Monday, April 30, 2012

Roomba - Product that I love

A friend asked me recently to think about some products that I would love to manage.  Roomba was the first thing I could think of.  I acquired my first Roomba almost a year ago and liked it so much that I bought another one as a gift for my parents.  The Roomba is a great product because it solves a very common problem  in an unconventional, but effective way.

As the parent of a toddler (think spills and dirt), I love switching on my Roomba when stepping out of the house and coming back to a clean room.  What a time saver!  Some features that I would introduce in the Roomba (or other products in the portfolio) would be -

  1. Ability to clean stairs
  2. Make it less noisy
  3. Ability to mow my lawn 
  4. Ability to remove dust from furniture (a la swiffer)
  5. Ability to clear cobwebs

Tuesday, April 17, 2012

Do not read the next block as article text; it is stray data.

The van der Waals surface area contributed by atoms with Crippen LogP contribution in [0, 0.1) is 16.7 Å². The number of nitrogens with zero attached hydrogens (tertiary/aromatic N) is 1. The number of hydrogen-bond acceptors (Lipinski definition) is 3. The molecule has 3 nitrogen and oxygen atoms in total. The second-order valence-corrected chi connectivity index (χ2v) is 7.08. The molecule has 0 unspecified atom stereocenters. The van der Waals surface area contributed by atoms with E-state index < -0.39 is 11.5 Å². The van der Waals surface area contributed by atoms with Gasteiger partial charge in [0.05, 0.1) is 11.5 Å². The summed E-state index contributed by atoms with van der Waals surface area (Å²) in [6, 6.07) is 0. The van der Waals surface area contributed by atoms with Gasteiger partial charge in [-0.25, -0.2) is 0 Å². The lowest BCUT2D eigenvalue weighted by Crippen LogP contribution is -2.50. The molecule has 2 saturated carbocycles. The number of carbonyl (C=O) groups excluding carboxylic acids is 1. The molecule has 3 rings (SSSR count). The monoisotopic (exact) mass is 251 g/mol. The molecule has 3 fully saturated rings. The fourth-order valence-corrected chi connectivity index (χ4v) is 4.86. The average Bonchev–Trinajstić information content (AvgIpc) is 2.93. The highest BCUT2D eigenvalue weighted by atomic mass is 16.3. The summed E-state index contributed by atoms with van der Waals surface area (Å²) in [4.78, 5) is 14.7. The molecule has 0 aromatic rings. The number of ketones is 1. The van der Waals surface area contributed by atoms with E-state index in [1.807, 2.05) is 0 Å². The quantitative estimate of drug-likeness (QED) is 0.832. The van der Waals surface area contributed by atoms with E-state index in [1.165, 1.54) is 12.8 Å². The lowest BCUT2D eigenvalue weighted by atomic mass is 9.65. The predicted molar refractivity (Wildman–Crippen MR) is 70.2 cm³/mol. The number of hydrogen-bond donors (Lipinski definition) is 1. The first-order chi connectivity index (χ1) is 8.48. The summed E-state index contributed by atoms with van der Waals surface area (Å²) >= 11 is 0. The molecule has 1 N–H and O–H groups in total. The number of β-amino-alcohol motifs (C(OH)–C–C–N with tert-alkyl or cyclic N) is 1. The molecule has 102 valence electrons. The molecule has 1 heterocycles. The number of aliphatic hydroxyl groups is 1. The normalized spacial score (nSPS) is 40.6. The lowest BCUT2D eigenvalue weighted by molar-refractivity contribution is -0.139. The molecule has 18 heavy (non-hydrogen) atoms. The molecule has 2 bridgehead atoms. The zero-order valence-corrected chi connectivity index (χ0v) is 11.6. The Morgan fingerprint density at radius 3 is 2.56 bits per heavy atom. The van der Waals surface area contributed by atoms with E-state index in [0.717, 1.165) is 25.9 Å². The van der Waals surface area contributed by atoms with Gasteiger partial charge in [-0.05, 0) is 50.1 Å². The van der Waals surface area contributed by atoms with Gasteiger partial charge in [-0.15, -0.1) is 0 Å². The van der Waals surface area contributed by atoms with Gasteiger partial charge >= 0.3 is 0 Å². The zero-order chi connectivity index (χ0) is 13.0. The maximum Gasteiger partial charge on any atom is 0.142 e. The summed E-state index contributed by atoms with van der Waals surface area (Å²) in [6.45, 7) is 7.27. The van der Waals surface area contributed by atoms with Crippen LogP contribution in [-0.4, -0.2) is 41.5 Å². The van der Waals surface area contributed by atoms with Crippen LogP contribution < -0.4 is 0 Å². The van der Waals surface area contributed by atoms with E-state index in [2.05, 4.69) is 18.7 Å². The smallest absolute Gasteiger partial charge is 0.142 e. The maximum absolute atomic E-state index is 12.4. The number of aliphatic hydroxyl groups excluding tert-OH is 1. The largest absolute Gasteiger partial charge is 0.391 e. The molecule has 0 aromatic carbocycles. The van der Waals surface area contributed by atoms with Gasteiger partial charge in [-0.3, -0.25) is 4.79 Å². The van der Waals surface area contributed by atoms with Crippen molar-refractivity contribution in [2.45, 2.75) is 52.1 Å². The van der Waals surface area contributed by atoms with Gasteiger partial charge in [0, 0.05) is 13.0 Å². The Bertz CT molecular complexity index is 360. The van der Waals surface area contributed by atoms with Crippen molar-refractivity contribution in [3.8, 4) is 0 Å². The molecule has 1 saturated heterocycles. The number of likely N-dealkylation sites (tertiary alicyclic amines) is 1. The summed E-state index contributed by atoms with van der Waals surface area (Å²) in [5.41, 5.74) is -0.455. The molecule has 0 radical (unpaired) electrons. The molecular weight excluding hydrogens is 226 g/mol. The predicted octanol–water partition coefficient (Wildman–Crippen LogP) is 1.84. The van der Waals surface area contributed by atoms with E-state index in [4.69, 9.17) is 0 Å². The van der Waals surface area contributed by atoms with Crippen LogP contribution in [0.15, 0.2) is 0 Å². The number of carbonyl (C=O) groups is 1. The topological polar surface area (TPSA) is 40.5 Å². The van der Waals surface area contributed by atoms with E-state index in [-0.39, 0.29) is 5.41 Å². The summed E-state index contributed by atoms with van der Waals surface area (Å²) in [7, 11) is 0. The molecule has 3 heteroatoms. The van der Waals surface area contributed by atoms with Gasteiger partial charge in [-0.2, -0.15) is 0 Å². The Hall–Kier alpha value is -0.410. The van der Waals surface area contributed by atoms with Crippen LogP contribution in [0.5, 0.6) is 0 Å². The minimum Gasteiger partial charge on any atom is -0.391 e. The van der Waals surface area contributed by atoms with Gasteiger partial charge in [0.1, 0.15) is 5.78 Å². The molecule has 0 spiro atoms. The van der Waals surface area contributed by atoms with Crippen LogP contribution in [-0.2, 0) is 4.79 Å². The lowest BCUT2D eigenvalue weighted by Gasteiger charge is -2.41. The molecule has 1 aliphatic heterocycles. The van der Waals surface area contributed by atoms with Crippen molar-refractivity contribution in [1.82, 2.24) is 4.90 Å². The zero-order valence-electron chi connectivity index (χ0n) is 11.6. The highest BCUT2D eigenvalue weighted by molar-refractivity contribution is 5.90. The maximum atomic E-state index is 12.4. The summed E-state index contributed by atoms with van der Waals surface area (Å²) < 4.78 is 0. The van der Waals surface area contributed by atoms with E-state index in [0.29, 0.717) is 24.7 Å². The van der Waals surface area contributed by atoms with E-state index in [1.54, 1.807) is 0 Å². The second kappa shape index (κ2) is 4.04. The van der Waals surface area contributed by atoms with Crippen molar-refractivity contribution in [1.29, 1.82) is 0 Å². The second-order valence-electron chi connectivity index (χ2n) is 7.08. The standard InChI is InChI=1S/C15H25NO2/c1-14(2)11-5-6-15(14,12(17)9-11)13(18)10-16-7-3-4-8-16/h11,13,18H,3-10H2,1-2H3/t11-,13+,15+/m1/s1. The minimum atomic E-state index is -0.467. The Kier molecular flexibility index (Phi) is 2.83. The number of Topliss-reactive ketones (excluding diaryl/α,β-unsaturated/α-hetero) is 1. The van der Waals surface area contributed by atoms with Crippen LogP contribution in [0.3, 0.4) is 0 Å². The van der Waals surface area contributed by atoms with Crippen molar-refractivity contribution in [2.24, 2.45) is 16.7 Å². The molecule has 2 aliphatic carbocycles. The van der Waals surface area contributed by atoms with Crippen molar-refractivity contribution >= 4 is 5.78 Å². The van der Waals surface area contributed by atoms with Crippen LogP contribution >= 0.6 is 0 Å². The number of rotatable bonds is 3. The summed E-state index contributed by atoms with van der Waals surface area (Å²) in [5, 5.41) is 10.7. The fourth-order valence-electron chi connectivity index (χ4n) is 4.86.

McAfee - Strategic value or Botched Acquisition?

McAfee was one of the absolute best companies that I have worked for in my short career. From 2006 through 2011 (just before its acquisition by Intel), McAfee nearly doubled its revenues at a healthy CAGR of 12.51% -

The only other large security company (500M+ in revenue) growing at a similar pace was Checkpoint

Intel acquired McAfee for $7.68B in 2011. As an insider, I was surprised that Intel never clearly articulated the rationale behind the acquisition. I also know that a number of senior execs left McAfee shortly after the acquisition was announced - Dave Dewalt, George Kurtz, Rosen Sharma, Dmitri Alperovitch to name just a few.

Looks like the exodus was a leading sign of a massive step backwards. Today, Intel announced its 2011 results with breakup of the Software and Services group which is the unit which includes McAfee and Wind River. Intel claims that it wrote down $204 in deferred revenue. The accounting period is also a little different (McAfee's fiscal year was aligned to the calendar year, Intel's FY is staggered by 3 months).

But, these adjustments should be more offset by the revenue from Intel's Wind River and other software operations. Wind River had revenues of $350M+ when it was acquired in 2009. In other words, McAfee's post acquisition performance has been disastrous. I'd guess that Checkpoint, Imperva, Palo Alto Networks, Splunk and even Symantec are the ones who have benefitted from Intel's acquisition of McAfee. Thoughts?